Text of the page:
NEW YORK -- The patchy recovery from Hurricane Sandy exposed a fractured region Saturday. The lights flickered on in Manhattan neighborhoods that had been dark for days, and New York's subways rumbled and screeched through East River tunnels again.
But in shorefront stretches of New York City's Staten Island and Queens boroughs that were all but demolished, and in broad sections of New Jersey and Long Island, gasoline was still almost impossible to come by, electricity was still lacking, temperatures were dropping and worried homeowners wondered when help would finally arrive.
Drivers in New Jersey faced 1970s-style gasoline rationing imposed by Gov. Chris Christie, while in New York, Gov. Andrew Cuomo said that the Defense Department would distribute free fuel from five mobile stations. But that effort backfired when too many people showed up.
It was a weekend of contrasts: Crowds streamed into city parks that reopened on a blindingly bright Saturday morning, while people who had been displaced by the storm said help was not coming fast enough and the desperation was growing.
In many places that the storm pounded in its relentless push into the Northeast, there was a profound sense of isolation, with whole towns on Long Island still cut off from basic information, supplies and electricity. People in washed-out neighborhoods said they felt increasingly desperate.
Hundreds of thousands of homes on Long Island were still without power Saturday, and frustration with the utilities, particularly Long Island Power Authority, continued to rise.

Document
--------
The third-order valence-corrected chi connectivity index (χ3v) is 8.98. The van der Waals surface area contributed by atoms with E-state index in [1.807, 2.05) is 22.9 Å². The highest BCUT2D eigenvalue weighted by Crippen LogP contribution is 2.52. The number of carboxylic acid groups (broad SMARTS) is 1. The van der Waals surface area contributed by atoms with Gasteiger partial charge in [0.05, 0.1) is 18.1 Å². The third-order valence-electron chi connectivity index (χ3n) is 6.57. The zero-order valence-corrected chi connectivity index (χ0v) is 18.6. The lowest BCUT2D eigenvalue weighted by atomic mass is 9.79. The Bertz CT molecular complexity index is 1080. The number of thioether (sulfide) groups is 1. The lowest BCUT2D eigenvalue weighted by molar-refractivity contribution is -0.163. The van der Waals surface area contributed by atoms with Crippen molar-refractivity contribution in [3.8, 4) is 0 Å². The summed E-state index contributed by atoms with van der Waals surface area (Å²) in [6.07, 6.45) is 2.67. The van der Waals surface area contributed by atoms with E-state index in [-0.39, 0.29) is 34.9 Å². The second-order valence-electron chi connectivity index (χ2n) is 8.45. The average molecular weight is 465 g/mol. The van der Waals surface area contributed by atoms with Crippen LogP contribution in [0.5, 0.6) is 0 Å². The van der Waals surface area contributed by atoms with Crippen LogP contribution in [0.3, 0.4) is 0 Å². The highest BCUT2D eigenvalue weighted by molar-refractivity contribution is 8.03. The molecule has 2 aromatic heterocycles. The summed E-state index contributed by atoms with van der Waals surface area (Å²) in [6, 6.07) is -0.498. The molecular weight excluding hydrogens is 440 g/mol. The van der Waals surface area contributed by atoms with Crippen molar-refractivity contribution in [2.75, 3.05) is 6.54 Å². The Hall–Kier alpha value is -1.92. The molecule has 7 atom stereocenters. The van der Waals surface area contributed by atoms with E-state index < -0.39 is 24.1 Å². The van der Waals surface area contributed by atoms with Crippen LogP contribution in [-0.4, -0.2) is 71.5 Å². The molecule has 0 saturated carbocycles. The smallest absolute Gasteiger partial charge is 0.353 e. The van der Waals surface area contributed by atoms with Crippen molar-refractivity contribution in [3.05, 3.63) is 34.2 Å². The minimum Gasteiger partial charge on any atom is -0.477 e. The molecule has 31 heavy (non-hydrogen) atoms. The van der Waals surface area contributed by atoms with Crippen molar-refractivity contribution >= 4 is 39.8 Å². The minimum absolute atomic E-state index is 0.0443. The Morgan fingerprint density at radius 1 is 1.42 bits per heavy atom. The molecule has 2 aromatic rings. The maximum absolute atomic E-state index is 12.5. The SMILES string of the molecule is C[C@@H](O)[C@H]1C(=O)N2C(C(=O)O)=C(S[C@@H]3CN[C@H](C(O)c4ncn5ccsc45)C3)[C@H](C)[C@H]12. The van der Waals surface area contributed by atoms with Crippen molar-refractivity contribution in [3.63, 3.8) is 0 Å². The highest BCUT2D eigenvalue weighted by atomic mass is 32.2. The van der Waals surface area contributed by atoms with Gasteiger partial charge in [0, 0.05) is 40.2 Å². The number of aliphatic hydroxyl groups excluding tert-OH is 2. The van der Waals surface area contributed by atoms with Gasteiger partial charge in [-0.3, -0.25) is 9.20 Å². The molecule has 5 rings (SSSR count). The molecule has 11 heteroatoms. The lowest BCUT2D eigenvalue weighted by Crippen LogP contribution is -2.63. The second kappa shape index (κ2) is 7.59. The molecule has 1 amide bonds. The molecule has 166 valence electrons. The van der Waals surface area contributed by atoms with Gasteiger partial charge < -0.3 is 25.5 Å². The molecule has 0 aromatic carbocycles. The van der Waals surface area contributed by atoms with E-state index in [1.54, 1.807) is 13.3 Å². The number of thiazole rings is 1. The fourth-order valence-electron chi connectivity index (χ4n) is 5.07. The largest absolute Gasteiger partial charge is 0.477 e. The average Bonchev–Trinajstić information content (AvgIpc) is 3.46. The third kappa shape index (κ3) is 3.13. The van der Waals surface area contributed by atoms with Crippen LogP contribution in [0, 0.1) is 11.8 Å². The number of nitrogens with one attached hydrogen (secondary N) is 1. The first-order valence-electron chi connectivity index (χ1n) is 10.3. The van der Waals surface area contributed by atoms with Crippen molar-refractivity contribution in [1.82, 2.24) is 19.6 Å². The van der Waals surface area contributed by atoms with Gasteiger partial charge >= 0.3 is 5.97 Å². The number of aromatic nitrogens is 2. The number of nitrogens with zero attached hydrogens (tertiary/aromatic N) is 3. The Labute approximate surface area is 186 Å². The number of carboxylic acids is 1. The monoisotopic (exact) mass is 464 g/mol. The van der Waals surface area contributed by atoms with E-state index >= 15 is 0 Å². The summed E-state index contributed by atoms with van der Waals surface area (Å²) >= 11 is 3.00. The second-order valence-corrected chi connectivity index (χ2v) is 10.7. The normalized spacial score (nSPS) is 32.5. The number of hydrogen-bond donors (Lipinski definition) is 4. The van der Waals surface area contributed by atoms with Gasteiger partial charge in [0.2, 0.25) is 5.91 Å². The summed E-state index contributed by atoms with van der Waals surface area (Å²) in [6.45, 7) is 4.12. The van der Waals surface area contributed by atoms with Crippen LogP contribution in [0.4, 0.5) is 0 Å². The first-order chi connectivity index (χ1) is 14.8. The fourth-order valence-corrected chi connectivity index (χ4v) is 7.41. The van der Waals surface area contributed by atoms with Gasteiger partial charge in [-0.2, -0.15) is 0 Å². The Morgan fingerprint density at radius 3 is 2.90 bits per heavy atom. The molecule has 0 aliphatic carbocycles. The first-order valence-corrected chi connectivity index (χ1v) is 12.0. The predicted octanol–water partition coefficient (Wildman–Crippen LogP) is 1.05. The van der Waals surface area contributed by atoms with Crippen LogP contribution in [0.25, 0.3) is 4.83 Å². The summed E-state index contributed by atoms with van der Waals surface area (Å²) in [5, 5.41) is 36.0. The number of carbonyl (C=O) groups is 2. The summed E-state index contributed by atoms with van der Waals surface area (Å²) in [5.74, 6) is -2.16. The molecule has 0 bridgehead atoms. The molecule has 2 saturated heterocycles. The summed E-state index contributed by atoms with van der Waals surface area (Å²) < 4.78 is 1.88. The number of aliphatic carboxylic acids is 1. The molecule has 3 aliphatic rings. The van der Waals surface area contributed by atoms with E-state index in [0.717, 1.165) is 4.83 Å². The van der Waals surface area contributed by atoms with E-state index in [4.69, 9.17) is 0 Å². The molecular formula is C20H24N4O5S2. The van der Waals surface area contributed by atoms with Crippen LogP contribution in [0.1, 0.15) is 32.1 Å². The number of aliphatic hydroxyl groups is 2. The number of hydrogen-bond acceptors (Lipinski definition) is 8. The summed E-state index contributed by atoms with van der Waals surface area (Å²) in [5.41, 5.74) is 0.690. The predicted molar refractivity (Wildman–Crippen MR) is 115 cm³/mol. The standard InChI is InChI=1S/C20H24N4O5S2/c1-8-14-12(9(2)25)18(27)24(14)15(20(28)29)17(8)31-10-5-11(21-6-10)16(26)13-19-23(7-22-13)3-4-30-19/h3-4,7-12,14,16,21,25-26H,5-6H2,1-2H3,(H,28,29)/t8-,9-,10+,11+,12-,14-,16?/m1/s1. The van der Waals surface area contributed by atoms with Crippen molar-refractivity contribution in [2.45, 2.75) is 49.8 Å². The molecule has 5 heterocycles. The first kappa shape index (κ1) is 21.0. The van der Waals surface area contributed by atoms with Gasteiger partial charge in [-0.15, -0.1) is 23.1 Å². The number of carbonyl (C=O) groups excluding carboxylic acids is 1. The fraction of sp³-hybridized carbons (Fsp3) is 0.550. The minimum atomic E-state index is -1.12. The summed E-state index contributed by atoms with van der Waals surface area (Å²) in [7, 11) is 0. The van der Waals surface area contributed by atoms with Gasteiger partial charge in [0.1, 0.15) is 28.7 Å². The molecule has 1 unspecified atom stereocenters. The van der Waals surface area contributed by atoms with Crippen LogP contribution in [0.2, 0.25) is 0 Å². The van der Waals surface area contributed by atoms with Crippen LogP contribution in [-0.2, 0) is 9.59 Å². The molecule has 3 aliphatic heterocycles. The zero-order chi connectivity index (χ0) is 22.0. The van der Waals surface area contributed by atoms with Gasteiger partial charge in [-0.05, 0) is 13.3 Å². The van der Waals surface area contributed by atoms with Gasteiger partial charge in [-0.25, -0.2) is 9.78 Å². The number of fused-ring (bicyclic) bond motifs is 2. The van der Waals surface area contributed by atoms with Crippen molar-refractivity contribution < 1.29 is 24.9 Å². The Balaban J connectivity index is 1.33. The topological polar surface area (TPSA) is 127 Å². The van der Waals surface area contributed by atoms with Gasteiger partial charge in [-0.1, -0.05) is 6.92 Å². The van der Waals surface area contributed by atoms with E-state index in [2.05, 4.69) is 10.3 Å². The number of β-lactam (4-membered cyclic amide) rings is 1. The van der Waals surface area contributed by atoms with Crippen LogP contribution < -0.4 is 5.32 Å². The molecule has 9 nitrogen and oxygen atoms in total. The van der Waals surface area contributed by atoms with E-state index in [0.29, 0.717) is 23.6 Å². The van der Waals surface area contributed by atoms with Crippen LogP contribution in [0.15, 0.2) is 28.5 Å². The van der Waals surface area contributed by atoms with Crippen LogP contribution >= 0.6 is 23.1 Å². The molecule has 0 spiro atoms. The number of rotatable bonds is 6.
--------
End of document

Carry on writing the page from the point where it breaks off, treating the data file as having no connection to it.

New York City Mayor Michael Bloomberg said most public schools would reopen Monday, only to close again Tuesday for Election Day.
He said that building inspectors still had to check some 55,000 buildings in the low-lying areas that he ordered evacuated before the storm struck.
Utility crews from across the country struggled with a power network that had been battered.
As they went from town to town and block to block, they trimmed trees and freed cables that had toppled in winds that approached 80 mph. Despite nonstop work, the numbers were daunting. In New Jersey, Public Service Electric and Gas still had more than 600,000 customers without power Saturday.
Hoboken remained the biggest challenge because of extensive water damage, officials said.
Mr. Cuomo said that in New York, 60 percent of those who lost power in the storm had had it restored, but that 900,000 were still in the dark.
On Long Island, where 1.2 million people lost power, about 550,000 had their power back by Saturday morning.